Chapter 4 Sorting Distributed Data
When working with datasets of sizes traditionally seen in social science research, sorting the data by some value rule is a relatively easy task. When all of the data is in the memory of one system, sorting rows is close to trivial.
Massive data in a distributed environment, in which perhaps many millions of observations are distributed across hundreds of machines, sorting that data becomes an enormously expensive operation. Spark needs to first consider your sorting criteria (e.g. dates, alphabetical, numerical, ascending, descending), then search through all of the systems in the cluster to figure out what and where the first and last values are, what the intervals are between values and whether there are duplicates or not. From there it has to estimate where all of the data should go and where to shift the values of which this data will take the spot.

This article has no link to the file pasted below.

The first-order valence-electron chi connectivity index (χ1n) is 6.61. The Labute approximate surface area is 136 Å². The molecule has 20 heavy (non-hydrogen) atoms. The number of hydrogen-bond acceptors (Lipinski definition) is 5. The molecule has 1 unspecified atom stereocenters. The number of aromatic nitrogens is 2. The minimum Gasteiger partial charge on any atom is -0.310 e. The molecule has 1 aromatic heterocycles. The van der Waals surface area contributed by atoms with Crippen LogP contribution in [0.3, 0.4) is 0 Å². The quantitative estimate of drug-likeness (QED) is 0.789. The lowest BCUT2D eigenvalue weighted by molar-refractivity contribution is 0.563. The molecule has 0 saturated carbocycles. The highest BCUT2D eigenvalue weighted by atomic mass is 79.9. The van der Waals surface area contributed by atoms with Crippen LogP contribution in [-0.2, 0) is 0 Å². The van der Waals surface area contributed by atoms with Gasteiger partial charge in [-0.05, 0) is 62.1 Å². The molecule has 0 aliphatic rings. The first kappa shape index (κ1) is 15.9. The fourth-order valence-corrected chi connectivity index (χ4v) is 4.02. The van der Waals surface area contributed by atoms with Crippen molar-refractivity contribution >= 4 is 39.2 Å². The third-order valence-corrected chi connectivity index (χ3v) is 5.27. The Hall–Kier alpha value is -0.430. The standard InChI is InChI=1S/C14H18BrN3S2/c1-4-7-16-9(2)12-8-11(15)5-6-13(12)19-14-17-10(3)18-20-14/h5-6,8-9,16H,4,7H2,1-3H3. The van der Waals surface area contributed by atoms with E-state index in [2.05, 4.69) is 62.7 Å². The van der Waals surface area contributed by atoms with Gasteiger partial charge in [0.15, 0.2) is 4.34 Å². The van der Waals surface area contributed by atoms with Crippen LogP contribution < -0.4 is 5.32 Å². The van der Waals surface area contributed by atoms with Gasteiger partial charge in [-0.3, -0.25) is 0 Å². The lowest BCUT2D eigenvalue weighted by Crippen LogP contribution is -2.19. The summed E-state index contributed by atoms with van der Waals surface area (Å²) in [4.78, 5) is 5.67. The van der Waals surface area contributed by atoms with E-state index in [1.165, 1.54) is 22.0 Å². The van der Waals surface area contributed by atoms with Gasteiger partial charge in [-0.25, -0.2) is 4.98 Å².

If January is located next to December in the ranking of month values and Spark finds that February should be in that ranking, for example, it needs to determine where to shift December before the task can be completed. Each observation takes up space in memory: Spark cannot simply hold every observation in a single machine until it identifies where a particular observations should be placed. The data, therefore, becomes more spread out when information is “shuffled” since Spark holds observations elsewhere until it determines where they should be placed.
Additionally, when the data is on multiple machines, shuffling can force data onto the hard drive in the course of it being shifted by Spark. Hard drive traffic is much slower than simply moving data around within memory, as might happen when you sort an Excel column.
Any operation that causes a shuffling of data, or a “shuffle,” can be very costly in terms of processing power, hard drive traffic and system memory. Researchers should understand that several tasks that can be performed in Spark require a shuffle, and that this shuffling may be obscured. Spark operations that do require a shuffle include, for example, are joining datasets on equal values of some specified column and finding unique values of a column. Some shuffling is often inevitable; just note that shuffles will be one of the largest drivers of how long your operations take to finish.